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How a Keto Diet Can Boost Brain Health

Keto has earned a reputation as a weight loss diet (and rightly so), but at its core, it’s truly a brain health diet.  

The keto diet (short for ketogenic) is a high fat, moderate protein, very low carbohydrate way of eating. Keto dieters typically eat 70-80% of their calories from fat, 10-20% from protein, and 5-10% from carbohydrates. This translates to consuming between 20 and 30 grams of carbs per day. 

How can restricting carbs and upping fat support your brain health? That’s what we’ll be covering in this article. Here’s what you need to know. 

How Does the Keto Diet Work? 

To understand how keto works, let’s imagine a caveman named Grok. It’s wintertime and Grok doesn’t have access to carb sources, such as fruits, vegetables, nuts, and seeds. Instead, he’s subsisting on a fatty mammoth carcass. The meat is providing him with essentially zero glucose (the brain’s typical fuel source), yet he’s able to maintain his energy, sharp thinking, and health. 

How could this be?

When glucose is scarce, a hormone called insulin is lowered, which signals the liver to start burning fat and produce brain-fueling molecules called ketones for energy.

Today, many people choose to drastically reduce carbs to trigger ketone production, despite having year-round access to them. Why?

Because ketones fuel the brain differently than glucose. Most notably, burning ketones for energy generates fewer reactive oxygen species (ROS)—a key driver of oxidative stress and inflammation—than burning glucose.[*]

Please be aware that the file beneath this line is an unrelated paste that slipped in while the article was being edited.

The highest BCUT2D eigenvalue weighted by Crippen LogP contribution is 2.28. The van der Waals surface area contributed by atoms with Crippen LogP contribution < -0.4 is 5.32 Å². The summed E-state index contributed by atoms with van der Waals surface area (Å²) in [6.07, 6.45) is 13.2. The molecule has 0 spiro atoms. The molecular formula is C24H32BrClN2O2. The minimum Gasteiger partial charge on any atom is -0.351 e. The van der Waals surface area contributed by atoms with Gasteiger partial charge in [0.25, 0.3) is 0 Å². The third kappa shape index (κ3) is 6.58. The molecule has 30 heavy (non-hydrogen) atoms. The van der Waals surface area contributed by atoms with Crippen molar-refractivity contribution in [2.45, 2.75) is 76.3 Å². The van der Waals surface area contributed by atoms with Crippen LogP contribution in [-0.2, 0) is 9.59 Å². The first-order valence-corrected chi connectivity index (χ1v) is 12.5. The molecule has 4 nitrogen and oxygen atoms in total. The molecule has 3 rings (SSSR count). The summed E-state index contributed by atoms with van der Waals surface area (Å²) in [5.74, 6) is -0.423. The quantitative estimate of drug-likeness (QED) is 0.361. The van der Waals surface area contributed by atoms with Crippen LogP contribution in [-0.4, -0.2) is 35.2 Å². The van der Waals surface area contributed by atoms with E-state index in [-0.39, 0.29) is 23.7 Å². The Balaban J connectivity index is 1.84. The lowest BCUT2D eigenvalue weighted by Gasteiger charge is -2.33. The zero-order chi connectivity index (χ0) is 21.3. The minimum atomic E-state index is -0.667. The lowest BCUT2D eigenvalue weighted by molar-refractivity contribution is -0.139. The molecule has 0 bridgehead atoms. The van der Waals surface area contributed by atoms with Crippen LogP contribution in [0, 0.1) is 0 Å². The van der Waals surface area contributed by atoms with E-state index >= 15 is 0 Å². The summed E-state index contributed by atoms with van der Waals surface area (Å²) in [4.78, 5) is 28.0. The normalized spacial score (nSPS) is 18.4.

Brain Conditions That May Benefit from a Keto Diet 

Another big reason people go keto is because this way of eating has been shown to help several brain conditions. Let’s take a look at those now. 

#1: Epilepsy 

The keto diet has been around since the 1920s and was initially designed to treat children with epilepsy—a brain disorder that causes recurring, unprovoked seizures. And it did so with great success.[*]

Today, keto is still successfully used to reduce the duration and frequency of seizures in epileptic children.[*] The benefits have also been repeated in studies involving adults.[*] 

One possible explanation for these benefits is that the keto diet reduces the amount of glutamate in the brain and enhances the production of the neurotransmitter GABA, making it less likely for a seizure to occur.[*] 

#2: Alzheimer’s disease 

Alzheimer’s is the most common form of dementia and the seventh leading cause of death in the U.S.[*] It’s a progressive disease in which the brain develops plaques and tangles that slowly destroy memory and thinking skills.

Based on initial research, it appears the keto diet may be beneficial to people with this degenerative brain disease.

In one study, Alzheimer’s patients on a keto diet showed increased blood flow to the brain and higher levels of cerebrospinal fluid compared to those on a low-fat diet.[*] This is very promising, as cerebrospinal fluid helps clear proteins like amyloid and tau, which are associated with neurodegeneration in Alzheimer’s.[*] 

One possible explanation for this effect is that the aging brain often loses its ability to metabolize glucose, yet maintains its ability to metabolize ketones.[*] In fact, many researchers even believe Alzheimer’s should be considered “type 3” diabetes.[*] 

#3: Parkinson’s disease